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Raghda Abulnour

The Critical
Thinking Consortium

Mini-Critical Challenge Planning Template


Grade:

Topic/Issue: Construct a compelling argument

State the Critical Challenge:


I am in your shoes - construct a compelling argument after putting oneself in multiple
shoes or after presenting through different lens a new topic discussed, a problem
presented, or an article read.
Identify the Type of Challenge:

Critique the Piece


Judge the Better or the Best
Decode the Puzzle
Re-work the Piece
Design to Specs
Perform to Specs

Explain the Critical Challenge:


In this challenge students will illustrate an understanding of a compelling argument by
role-playing positions of multiple viewpoints within one story or towards one problem or
specific topic, and then reflecting by constructing their own resultant personal positions
within the compelling argument.
Synopsis of the Critical Challenge:
By drawing together the pieces of the challenge identified so far, craft a paragraph
overview of the critical challenge that will be used to engage students and address the
overall expectations e.g.
Share an article or read a story with students. Then let the students list two or three main
characters/groups, or main items in the story/article. Teacher can model this by choosing
one character (ex: Harry Potter), or one group (Aboriginal people), or one item (Plant
cells) depending on the subject. It can be communicated that the characters do not
necessarily have to be in a plot but can be within the context of the topic (ex: audience
reading the story, groups presented in the textbook, person writing the article..etc.) so

Raghda Abulnour
teacher can initially ask who is involved. After listing the characters students shared,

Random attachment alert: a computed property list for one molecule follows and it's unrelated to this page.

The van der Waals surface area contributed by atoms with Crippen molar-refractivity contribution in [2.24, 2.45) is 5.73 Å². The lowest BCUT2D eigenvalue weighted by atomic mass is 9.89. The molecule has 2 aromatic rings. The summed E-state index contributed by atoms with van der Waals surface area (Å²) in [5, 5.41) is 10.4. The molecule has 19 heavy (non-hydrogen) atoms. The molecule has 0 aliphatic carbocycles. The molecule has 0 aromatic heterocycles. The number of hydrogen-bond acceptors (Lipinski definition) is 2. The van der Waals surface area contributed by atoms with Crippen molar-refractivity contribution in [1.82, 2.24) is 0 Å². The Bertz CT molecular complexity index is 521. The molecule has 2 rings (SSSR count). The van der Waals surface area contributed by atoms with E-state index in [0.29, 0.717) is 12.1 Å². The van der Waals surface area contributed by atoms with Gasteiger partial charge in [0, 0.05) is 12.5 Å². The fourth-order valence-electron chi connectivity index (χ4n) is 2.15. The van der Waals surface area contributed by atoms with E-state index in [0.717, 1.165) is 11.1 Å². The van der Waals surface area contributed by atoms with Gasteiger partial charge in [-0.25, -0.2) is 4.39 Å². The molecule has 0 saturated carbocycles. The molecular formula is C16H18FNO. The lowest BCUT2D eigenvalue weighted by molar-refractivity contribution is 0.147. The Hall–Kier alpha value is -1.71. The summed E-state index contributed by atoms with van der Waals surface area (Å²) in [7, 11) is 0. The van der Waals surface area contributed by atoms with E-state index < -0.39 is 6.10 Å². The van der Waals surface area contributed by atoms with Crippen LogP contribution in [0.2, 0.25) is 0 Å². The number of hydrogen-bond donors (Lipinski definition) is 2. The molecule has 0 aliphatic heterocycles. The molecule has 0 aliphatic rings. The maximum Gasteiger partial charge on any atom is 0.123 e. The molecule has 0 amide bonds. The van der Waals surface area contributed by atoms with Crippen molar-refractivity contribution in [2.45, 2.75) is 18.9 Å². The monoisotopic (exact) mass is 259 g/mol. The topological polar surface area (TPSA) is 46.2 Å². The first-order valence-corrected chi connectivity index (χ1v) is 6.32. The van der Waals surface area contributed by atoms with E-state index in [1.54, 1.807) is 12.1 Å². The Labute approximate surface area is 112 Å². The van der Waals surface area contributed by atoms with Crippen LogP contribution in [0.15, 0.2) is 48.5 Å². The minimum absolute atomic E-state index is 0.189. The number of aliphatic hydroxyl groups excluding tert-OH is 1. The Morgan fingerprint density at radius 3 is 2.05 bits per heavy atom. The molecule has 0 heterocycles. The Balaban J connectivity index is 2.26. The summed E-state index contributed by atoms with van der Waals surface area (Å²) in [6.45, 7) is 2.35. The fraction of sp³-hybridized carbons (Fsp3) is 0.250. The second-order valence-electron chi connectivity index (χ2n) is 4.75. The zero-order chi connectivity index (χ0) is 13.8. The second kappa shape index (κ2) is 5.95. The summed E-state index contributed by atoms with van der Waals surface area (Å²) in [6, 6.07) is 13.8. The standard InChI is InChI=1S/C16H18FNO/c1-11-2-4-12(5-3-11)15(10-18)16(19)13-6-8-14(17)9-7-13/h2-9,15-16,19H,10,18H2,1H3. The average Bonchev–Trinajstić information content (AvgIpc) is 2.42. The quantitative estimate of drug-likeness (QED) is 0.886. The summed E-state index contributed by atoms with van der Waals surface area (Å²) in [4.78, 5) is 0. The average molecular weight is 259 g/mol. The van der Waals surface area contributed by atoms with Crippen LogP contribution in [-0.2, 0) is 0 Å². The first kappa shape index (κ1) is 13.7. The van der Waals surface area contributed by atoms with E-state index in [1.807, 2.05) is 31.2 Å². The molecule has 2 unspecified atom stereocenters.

divide the class into teams in accordance with the number of main characters brought up
(preferably not more than three). Allow the students to be one of the main
characters/items for say five minutes. So in the first five minutes, allow students to think
of how to defend their characters position in the story. Then switch the roles so the
students get another character, and again allow five minutes to think of how to defend
their new position. Then, if there is a third character, then allow the switching role again
so that the students get the last character and think for another five minutes on how to
defend his/her position. After 15 minutes, all students would have been put in each of the
characters shoes and tried to defend each position. Students will then share, one
character at a time, what they wrote down as a defense for each character and look at how
similar or different their responses are. This raises student awareness that they may not
realize that any story or lesson is set up from one particular point of view and hence,
before judging, one needs to put him/herself in multiple lens or others shoes to really
find which stance he/she prefers in a compelling argument. After this activity, we will
bring the class together and discuss what students came up with as they role-played each
of the two or three characters. Based on their group work and subsequent discussion with
the whole class, students then write a reflection on their personal position: who they